Domain related product design

  • Studio, Stage and Broadcast

    Today’s pro-audio products fit roughly into two categories:

    1. Digital Audio Workstations

    The multichannel audio systems such as computer DAW, and dedicated recording, mixing, processing, patching and conversion systems all need some kind of extended audio connectivity so that many flows can freely circulate between devices.
    In addition to flowing audio, there is a need for command & control to organize the flows and control their processing.
    CopperLan's unified network implicitly guarantees reliable communication throughout with no particular setting.


    2. Peripheral equipment

    The second category of pro-audio devices encompasses equipment that uses basic digital audio links, analog audio only, or no audio links at all.
    By enabling an automated unified setup, CopperLan justifies reinstating a control interface on every product.
    With CopperLan, it is possible to automatically identify an entire setup, retrieve the settings from every knob, be in control and get real-time feedback information of any parameter, manage snapshots of an entire setup. All of this can be achieved without requiring dedicated librarian/editing software.

  • Truly modular drum kits

    Electronic drum kits are targeted at musicians who are not necessarily eager to struggle with technology. They would rather expect the same freedom of expansion and rearranging of their kit as with an acoustic set.
    Added to the inherent complexities in this category of equipment, this can represent a serious challenge for the product designer.

    In CopperLan, equipment of different capabilities (whether or not including a sound generator) can be linked in any way to create a fused network of devices, each taking the various roles of triggering, sequencing and sound generation.

    A hi-hat device, for instance, does not need to connect to a specific encoding box; it can be CopperLan all by itself (usually without setting buttons, knobs or display as it could be remote edited).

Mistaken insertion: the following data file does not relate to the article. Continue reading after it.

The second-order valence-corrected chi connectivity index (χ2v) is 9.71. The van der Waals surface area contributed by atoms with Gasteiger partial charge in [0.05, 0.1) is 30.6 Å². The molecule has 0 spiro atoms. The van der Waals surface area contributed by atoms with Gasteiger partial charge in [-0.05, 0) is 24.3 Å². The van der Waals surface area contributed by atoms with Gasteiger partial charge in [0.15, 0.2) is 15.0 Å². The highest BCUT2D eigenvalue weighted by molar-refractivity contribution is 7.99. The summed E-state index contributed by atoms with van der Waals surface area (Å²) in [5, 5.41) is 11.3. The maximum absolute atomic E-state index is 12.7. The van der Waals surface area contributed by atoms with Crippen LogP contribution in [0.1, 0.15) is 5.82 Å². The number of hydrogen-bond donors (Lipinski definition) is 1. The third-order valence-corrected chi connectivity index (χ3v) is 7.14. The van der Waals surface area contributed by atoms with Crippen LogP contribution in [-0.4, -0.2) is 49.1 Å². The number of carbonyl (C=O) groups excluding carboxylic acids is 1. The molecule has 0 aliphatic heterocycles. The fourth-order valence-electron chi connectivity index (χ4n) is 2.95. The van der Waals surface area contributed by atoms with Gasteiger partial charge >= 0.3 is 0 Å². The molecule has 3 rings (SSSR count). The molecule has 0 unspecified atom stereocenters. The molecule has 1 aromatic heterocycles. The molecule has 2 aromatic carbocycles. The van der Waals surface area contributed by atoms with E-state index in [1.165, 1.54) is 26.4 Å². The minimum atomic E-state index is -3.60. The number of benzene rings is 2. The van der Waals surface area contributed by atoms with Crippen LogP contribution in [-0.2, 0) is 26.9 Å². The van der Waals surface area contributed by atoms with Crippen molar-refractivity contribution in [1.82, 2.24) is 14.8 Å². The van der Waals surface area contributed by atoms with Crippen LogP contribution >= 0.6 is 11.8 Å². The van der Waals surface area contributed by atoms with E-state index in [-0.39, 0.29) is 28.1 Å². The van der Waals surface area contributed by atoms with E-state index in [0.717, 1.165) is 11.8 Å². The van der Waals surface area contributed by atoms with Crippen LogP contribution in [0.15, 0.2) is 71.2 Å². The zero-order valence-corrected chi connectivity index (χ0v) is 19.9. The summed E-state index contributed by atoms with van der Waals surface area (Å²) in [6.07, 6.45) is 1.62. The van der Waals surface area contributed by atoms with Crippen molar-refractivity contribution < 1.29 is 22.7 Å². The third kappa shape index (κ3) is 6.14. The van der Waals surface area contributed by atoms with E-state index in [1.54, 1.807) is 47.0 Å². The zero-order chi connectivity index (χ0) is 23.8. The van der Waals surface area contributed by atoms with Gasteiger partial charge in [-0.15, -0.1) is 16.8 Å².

Similarly, triggering devices in the form of typical percussion instruments (timpani, crotales, vibraphone, marimba, etc.) could become widespread, as they would connect seamlessly to any existing setup of whatever size with zero added complexity in use or setting up (they too don’t need their own display or setting buttons).


    Here is a summary of other useful features in the percussion domain:

    • Simplified cabling
    • Low latency
    • Free pitch capability
    • High data resolution
    • Non-gated triggering / custom triggering (hi-hat pedal, brushes)
    • Capability to define unique qualifiers (position, movement, material, …)
    • Event messaging allows continuous data update
  • The sum of all features

    By its very nature, the synthesizer is the device that can make the most of CopperLan.

    • Match the needs of wide polyphony with full individual voice control alt
    • Separate event triggering and update
    • Non-tempered scaling (free pitch: stretch tuning, controlled unison)
    • Cross-device modulation capabilities (virtual CV)
    • Simultaneous multiple timing references
    • Linking of timing references and modulators (clocks & LFOs)
    • Split-device design made practical (see general concepts)
    • Harmonized audio and control flows
  • Automation and modularity in a truly unified environment
    • Possibility to connect ALL equipment and access it by name alt
    • Work along any streaming format without conflict.
    • Separate preload and triggering of settings
    • Data querying system for remote control devices
    • Simple implementation of total setup recall capability
    • Timing references dedicated to film and video
    • Simultaneous multiple timing references
    • Harmonized audio and control interaction
    • Long cables allowed (Ethernet)
    • Mix all types of connections in a unified setup
  • Reinstating the power of descriptive messaging
    • Seamless blending of hardware and virtual devices
      (reconcile the convenience of virtual applications with the advantages of outboard equipment)
    • Automatic identification of the entire setup
      (easy access, editing and recording)
    • Storage and recall of all settings inside and outside the computer
    • New protocol encompasses all needs of modern music production
    • Multiple elastic timing references allow a trouble-free match between music and notation
    • Smooth integration with MIDI
  • alt
    Properly addressing ALL instruments
    • High data resolution
    • Free pitch capability (violin, theremin, fretless bass, timpani, …)
    • Separate handling of pitch, expression and triggering
      (plucking, bowing, …)
    • Capability to freely define unique sound qualifiers
      (e.g. the simultaneous stimuli of trumpet blow, pitch, key play and muffle)
    • Event messaging that allows continuous data update
    • Peculiarities are defined from the controlling device side instead of being frozen in a preset setting
  • Power as a goal - Intuitiveness as a guide
    • Interactive plug & play self-configuring setup alt
    • Simplified cabling
    • Remote editing capability
    • Shared display capability
    • Embedded CopperLan USB Host
    • Accessories do not need a separate power supply
      (USB or Power-over-Ethernet)

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